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Popularly referred to as the “IT Nobel,” the W. Wallace McDowell Award is awarded by the IEEE
Computer Society for outstanding recent theoretical, design, educational, practical, or other similar innovative contributions that fall within the scope of Computer Society interest. One of computing’s most prestigious individual honors, the W. Wallace McDowell Award has a list of past winners that reads like a who’s who of industry giants. They include FORTRAN creator John W. Backus (1967); supercomputer pioneers Seymour Cray (1968), Gene Amdahl (1976), and Ken Kennedy (1995); the architect of IBM’s mainframe computer Frederick Brooks (1970); Intel Corp. co-founder Gordon Moore (1978); Donald Knuth, the father of algorithm analysis (1980); microprocessor inventor Federico Faggin (1994); World Wide Web inventor Tim Berners-Lee (1996); and Lotus Notes creator and Microsoft Chief Software Architect Ray Ozzie (2000).
Ron’s first major contribution to relational database theory was the introduction of Fourth Normal Form, which captures crucial desirable aspects of database design. In particular, Ron’s Fourth Normal Form formalizes the intuition that in a well-designed database, unrelated data should not be stored in the same table. This normal form is now universally accepted and is included in all standard database books, from undergraduate textbooks to advanced research monographs.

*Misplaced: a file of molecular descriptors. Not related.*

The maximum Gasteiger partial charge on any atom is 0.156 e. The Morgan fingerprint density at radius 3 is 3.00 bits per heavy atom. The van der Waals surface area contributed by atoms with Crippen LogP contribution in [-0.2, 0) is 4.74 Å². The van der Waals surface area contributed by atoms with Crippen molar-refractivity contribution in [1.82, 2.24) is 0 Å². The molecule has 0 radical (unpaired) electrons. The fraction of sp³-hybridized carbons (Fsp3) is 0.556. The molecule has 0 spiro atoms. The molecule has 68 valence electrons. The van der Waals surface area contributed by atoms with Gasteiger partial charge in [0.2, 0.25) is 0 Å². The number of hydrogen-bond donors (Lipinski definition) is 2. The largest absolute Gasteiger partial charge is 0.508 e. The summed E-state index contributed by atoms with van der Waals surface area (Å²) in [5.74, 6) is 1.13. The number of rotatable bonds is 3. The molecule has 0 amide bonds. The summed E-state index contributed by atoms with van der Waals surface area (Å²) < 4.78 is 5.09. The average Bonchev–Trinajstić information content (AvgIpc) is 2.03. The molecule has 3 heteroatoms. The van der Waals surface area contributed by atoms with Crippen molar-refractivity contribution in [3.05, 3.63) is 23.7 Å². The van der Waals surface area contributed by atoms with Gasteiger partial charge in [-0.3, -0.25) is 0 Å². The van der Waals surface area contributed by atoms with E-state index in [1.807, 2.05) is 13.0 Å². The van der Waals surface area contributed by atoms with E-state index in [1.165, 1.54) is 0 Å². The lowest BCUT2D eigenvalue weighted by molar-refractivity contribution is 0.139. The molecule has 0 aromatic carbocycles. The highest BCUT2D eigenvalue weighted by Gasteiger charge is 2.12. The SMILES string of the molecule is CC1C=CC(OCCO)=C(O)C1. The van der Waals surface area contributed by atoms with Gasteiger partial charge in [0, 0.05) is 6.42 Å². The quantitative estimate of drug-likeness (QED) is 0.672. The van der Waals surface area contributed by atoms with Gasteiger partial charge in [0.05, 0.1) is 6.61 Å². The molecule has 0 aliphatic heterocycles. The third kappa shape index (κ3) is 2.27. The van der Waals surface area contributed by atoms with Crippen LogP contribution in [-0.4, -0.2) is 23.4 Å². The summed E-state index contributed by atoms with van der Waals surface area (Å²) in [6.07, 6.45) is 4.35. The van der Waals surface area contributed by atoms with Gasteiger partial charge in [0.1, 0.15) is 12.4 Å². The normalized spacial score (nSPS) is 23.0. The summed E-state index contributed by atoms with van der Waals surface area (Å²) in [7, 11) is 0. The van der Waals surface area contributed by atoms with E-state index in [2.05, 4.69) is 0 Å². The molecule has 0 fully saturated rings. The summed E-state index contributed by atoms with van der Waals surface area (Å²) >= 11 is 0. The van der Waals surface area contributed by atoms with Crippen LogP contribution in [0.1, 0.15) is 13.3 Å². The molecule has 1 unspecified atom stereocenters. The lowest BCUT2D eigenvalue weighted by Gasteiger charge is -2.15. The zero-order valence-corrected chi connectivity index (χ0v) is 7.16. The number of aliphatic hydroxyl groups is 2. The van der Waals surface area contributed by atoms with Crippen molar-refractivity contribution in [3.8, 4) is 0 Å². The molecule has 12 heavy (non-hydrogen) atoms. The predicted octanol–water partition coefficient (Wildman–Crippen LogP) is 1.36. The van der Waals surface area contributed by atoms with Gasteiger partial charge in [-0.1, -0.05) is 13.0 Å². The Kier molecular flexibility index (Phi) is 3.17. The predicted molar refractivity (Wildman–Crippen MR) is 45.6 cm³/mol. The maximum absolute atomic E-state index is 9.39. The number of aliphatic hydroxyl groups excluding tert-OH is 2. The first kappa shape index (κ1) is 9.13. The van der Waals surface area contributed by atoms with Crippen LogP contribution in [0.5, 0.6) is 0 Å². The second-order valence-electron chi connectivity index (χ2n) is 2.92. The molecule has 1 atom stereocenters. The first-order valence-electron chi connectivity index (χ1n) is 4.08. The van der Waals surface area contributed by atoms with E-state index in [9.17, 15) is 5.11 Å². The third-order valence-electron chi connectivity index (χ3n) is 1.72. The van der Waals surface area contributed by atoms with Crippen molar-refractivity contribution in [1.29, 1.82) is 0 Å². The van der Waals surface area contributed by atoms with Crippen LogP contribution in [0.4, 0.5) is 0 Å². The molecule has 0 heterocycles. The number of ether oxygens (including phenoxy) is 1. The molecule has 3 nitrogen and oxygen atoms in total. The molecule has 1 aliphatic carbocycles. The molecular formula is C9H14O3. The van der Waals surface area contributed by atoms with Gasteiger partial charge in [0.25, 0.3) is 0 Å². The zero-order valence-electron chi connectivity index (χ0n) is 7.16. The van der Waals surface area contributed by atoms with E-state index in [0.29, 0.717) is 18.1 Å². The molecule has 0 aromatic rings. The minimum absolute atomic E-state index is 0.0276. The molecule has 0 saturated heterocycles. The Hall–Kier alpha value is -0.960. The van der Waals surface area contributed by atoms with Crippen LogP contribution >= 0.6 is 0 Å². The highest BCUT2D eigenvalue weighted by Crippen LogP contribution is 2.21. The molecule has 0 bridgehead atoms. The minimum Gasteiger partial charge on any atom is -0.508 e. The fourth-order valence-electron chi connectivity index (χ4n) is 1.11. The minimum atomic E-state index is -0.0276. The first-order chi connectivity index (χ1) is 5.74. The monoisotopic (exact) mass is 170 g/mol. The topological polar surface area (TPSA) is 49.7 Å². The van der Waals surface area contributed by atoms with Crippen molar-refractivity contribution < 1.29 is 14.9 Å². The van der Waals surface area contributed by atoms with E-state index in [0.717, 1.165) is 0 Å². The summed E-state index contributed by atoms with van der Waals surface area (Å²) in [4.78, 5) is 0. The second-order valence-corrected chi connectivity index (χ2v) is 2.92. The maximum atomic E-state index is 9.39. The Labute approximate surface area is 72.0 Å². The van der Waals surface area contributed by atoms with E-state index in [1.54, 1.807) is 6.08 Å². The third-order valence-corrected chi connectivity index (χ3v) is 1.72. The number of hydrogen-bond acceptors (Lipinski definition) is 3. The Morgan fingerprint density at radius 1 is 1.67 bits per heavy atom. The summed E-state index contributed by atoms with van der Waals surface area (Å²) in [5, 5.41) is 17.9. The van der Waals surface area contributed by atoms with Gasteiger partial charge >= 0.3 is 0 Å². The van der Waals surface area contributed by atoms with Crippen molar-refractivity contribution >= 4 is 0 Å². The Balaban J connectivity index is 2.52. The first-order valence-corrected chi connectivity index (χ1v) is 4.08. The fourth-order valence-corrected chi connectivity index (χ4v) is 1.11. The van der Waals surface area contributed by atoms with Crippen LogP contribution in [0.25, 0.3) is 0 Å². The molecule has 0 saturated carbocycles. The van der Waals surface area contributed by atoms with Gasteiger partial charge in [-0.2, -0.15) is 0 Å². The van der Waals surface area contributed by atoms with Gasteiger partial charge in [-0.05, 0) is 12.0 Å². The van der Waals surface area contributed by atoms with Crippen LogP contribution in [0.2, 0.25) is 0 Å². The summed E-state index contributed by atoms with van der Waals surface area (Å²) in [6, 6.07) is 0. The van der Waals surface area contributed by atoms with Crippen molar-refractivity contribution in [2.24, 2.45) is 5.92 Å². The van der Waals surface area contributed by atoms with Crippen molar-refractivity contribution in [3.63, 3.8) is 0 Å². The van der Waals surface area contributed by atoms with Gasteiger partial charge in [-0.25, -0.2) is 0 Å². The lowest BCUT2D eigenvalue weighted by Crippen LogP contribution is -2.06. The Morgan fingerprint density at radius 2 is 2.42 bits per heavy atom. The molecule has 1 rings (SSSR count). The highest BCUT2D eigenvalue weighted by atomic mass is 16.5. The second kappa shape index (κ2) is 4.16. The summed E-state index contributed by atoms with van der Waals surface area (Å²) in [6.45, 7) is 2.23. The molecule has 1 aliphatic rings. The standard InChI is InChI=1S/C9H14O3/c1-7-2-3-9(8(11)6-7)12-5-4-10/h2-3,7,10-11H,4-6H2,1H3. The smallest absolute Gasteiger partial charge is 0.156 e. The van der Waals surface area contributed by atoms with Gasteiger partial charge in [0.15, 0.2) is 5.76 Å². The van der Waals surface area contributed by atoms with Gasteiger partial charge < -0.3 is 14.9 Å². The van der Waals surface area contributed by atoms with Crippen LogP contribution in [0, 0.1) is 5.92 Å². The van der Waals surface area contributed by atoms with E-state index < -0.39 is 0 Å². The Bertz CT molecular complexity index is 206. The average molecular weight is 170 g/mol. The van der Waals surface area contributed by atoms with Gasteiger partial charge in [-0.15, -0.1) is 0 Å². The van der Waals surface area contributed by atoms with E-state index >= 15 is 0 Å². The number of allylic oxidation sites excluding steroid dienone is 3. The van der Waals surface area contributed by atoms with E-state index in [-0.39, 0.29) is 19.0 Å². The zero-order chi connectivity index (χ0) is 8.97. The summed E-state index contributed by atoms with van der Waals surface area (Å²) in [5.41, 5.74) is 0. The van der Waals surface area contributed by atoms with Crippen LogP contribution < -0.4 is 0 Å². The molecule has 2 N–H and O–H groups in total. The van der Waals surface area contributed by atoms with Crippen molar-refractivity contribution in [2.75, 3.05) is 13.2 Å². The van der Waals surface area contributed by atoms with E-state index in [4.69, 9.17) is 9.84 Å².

Ron (with Nick Pippenger, Jurg Nievergelt, and Ray Strong) invented extendible hashing
, a database access technique in which the user is guaranteed no more than two page faults to locate the data associated with a given unique identifier, or key. Unlike conventional hashing, extendible hashing has a dynamic structure that grows and shrinks gracefully as the database grows and shrinks. Because it combines the speed of hashing with adaptable dynamic behavior, and because it is easy to understand and to program, extendible hashing is now widely studied and widely implemented.
Ron has devised several algorithms (including “Fagin’s Algorithm
“) for combining information from multiple sources. This work had a significant influence on the design of the query processing component of the IBM InfoSphere Federatoin Server, and on the design and implementation of the parametric search for IBM WebSphere Commerce.
With Phokion Kolaitis, Lucian Popa, and Wang-Chiew Tan, Ron laid the foundations for the use of schema mappings
, which describe how to convert data from one format to another (data in the second format is called a “solution”). The main problem is that there may be many solutions, and it is not clear which solutions are “good.” They defined a particular class of solutions, called “universal,” and showed that these are the good solutions. This paper is considered the fundamental paper in the area. Their schema mapping work has now been implemented in multiple IBM products, including DB2 Control Center
, Rational Data Architect
, and Content Manager
Ron shares a retrospective on his database journey at IBM: